Tuesday, June 4, 2013

News That Won't Interest Grigori Perelman

$1 Million now at stake!....

 Beal's Conjecture popped up in the news today. It's another one of those somewhat simple sounding, but very difficult-to-prove notions [a sort of take-off of Fermat's Last Theorem, but much more recently (1993) formulated], which now has a new $1 million bounty on its head:

The simple statement of it runs as follows:

If  A^x + B^y = C^z where A, B, C, x, y, z are all positive integers with x, y, z > 2 then A, B, and C have a common factor.

Read more about it here:


It made the news because the originator, banker and dabbler in number theory, Andrew Beal, has just upped the ante to the $1 million mark for anyone who can prove the conjecture (bringing it in line, monetarily, with the Clay Institute Millennium Problems), and hopefully encouraging more takers.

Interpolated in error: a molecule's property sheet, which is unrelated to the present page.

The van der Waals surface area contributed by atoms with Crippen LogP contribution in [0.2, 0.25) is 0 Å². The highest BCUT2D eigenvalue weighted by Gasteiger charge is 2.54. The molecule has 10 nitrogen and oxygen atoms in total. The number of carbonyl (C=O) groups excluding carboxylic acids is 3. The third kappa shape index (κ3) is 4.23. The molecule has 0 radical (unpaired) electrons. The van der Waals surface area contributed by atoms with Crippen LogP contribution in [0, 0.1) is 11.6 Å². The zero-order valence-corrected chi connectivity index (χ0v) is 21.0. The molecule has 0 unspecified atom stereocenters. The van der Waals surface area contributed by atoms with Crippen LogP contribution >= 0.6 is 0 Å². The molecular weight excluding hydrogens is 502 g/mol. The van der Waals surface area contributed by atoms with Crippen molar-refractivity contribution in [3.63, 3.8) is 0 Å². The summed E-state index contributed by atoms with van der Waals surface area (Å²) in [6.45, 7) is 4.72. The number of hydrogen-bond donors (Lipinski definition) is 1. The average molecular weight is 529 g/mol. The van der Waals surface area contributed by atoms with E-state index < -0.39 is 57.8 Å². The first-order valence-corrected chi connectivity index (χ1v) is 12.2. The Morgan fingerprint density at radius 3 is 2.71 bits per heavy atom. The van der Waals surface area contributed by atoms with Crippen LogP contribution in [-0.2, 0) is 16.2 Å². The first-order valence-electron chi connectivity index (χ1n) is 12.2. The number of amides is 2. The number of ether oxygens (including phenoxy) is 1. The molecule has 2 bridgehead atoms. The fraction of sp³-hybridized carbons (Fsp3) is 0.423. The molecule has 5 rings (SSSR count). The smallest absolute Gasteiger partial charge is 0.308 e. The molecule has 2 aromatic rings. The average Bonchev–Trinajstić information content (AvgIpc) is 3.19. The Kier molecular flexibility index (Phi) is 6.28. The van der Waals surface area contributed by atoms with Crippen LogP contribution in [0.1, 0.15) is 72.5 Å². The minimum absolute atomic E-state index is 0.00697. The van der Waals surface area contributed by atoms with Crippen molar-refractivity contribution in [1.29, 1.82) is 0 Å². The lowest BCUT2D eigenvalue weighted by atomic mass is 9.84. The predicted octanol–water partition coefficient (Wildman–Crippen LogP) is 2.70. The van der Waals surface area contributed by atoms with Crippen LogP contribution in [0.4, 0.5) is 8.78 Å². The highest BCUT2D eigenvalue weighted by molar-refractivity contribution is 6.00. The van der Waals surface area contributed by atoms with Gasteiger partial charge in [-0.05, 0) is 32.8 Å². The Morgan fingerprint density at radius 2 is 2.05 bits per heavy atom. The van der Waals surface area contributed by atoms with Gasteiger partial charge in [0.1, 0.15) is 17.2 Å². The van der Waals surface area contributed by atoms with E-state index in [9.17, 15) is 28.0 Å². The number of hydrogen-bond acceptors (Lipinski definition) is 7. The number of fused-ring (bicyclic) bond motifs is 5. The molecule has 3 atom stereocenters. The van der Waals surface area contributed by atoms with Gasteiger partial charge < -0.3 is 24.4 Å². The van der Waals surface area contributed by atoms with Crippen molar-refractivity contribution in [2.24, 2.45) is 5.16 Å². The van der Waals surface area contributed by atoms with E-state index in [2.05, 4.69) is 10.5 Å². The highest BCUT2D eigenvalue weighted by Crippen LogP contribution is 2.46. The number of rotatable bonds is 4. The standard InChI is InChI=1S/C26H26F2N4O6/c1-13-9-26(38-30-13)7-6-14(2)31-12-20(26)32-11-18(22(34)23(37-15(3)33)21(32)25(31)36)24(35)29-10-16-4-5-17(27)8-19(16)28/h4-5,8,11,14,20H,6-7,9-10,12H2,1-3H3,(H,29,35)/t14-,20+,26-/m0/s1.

You'll likely want to employ some programming skills to work on it, and on a sidenote, the always worth-reading John McGowan has some interesting things to say below about the push to teach coding/programming to all young people:


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